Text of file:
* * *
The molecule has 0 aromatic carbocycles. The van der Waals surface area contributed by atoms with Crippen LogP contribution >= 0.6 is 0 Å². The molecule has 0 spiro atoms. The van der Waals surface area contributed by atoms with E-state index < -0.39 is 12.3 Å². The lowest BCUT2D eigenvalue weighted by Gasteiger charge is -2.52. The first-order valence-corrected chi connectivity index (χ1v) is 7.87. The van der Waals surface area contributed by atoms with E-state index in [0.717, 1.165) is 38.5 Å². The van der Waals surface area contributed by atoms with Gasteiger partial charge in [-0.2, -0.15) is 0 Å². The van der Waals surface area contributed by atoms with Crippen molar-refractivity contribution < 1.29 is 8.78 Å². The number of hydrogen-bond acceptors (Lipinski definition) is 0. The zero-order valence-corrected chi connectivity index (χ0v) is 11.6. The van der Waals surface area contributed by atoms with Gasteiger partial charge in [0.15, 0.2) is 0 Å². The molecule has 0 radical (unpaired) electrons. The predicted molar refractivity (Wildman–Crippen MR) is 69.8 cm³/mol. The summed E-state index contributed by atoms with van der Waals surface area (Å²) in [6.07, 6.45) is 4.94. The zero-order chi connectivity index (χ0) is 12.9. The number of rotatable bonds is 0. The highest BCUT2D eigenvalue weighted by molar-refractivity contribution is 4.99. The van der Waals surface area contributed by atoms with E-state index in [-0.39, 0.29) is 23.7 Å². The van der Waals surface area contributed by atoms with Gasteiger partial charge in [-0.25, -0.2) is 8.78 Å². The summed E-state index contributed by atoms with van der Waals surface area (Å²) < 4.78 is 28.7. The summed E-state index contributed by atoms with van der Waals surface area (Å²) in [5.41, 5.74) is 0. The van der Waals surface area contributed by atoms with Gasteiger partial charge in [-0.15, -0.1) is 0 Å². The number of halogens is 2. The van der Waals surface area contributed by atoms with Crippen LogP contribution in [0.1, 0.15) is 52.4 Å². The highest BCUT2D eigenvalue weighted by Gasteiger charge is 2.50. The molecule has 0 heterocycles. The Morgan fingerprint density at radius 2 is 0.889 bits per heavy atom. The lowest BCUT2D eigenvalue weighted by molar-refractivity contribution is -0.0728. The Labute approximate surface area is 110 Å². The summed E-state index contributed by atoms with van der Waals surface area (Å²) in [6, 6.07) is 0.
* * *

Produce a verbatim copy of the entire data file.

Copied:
The molecule has 0 aromatic carbocycles. The van der Waals surface area contributed by atoms with Crippen LogP contribution >= 0.6 is 0 Å². The molecule has 0 spiro atoms. The van der Waals surface area contributed by atoms with E-state index < -0.39 is 12.3 Å². The lowest BCUT2D eigenvalue weighted by Gasteiger charge is -2.52. The first-order valence-corrected chi connectivity index (χ1v) is 7.87. The van der Waals surface area contributed by atoms with E-state index in [0.717, 1.165) is 38.5 Å². The van der Waals surface area contributed by atoms with Gasteiger partial charge in [-0.2, -0.15) is 0 Å². The van der Waals surface area contributed by atoms with Crippen molar-refractivity contribution < 1.29 is 8.78 Å². The number of hydrogen-bond acceptors (Lipinski definition) is 0. The zero-order valence-corrected chi connectivity index (χ0v) is 11.6. The van der Waals surface area contributed by atoms with Gasteiger partial charge in [0.15, 0.2) is 0 Å². The molecule has 0 radical (unpaired) electrons. The predicted molar refractivity (Wildman–Crippen MR) is 69.8 cm³/mol. The summed E-state index contributed by atoms with van der Waals surface area (Å²) in [6.07, 6.45) is 4.94. The zero-order chi connectivity index (χ0) is 12.9. The number of rotatable bonds is 0. The highest BCUT2D eigenvalue weighted by molar-refractivity contribution is 4.99. The van der Waals surface area contributed by atoms with E-state index in [-0.39, 0.29) is 23.7 Å². The van der Waals surface area contributed by atoms with Gasteiger partial charge in [-0.25, -0.2) is 8.78 Å². The summed E-state index contributed by atoms with van der Waals surface area (Å²) < 4.78 is 28.7. The summed E-state index contributed by atoms with van der Waals surface area (Å²) in [5.41, 5.74) is 0. The van der Waals surface area contributed by atoms with Gasteiger partial charge in [-0.15, -0.1) is 0 Å². The number of halogens is 2. The van der Waals surface area contributed by atoms with Crippen LogP contribution in [0.1, 0.15) is 52.4 Å². The highest BCUT2D eigenvalue weighted by Gasteiger charge is 2.50. The molecule has 0 heterocycles. The Morgan fingerprint density at radius 2 is 0.889 bits per heavy atom. The lowest BCUT2D eigenvalue weighted by molar-refractivity contribution is -0.0728. The Labute approximate surface area is 110 Å². The summed E-state index contributed by atoms with van der Waals surface area (Å²) in [6, 6.07) is 0.